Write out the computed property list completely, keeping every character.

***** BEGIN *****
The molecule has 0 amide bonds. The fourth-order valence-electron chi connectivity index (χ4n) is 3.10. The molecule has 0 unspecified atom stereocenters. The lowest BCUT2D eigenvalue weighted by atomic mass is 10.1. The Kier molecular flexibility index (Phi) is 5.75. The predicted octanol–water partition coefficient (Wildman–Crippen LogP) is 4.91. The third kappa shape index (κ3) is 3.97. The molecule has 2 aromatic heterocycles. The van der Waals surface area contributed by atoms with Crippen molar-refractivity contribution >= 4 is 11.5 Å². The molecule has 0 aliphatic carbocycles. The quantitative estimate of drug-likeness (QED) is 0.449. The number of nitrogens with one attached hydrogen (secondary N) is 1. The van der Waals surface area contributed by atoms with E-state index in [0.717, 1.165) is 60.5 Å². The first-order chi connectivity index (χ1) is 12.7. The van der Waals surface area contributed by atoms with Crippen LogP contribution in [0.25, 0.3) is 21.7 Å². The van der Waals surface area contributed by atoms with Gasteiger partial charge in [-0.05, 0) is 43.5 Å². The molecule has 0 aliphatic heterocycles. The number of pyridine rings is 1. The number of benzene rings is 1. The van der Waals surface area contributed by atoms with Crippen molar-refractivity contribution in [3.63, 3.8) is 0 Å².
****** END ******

The molecule has 0 amide bonds. The fourth-order valence-electron chi connectivity index (χ4n) is 3.10. The molecule has 0 unspecified atom stereocenters. The lowest BCUT2D eigenvalue weighted by atomic mass is 10.1. The Kier molecular flexibility index (Phi) is 5.75. The predicted octanol–water partition coefficient (Wildman–Crippen LogP) is 4.91. The third kappa shape index (κ3) is 3.97. The molecule has 2 aromatic heterocycles. The van der Waals surface area contributed by atoms with Crippen molar-refractivity contribution >= 4 is 11.5 Å². The molecule has 0 aliphatic carbocycles. The quantitative estimate of drug-likeness (QED) is 0.449. The number of nitrogens with one attached hydrogen (secondary N) is 1. The van der Waals surface area contributed by atoms with E-state index in [0.717, 1.165) is 60.5 Å². The first-order chi connectivity index (χ1) is 12.7. The van der Waals surface area contributed by atoms with Crippen LogP contribution in [0.25, 0.3) is 21.7 Å². The van der Waals surface area contributed by atoms with Gasteiger partial charge in [-0.05, 0) is 43.5 Å². The molecule has 0 aliphatic heterocycles. The number of pyridine rings is 1. The number of benzene rings is 1. The van der Waals surface area contributed by atoms with Crippen molar-refractivity contribution in [3.63, 3.8) is 0 Å².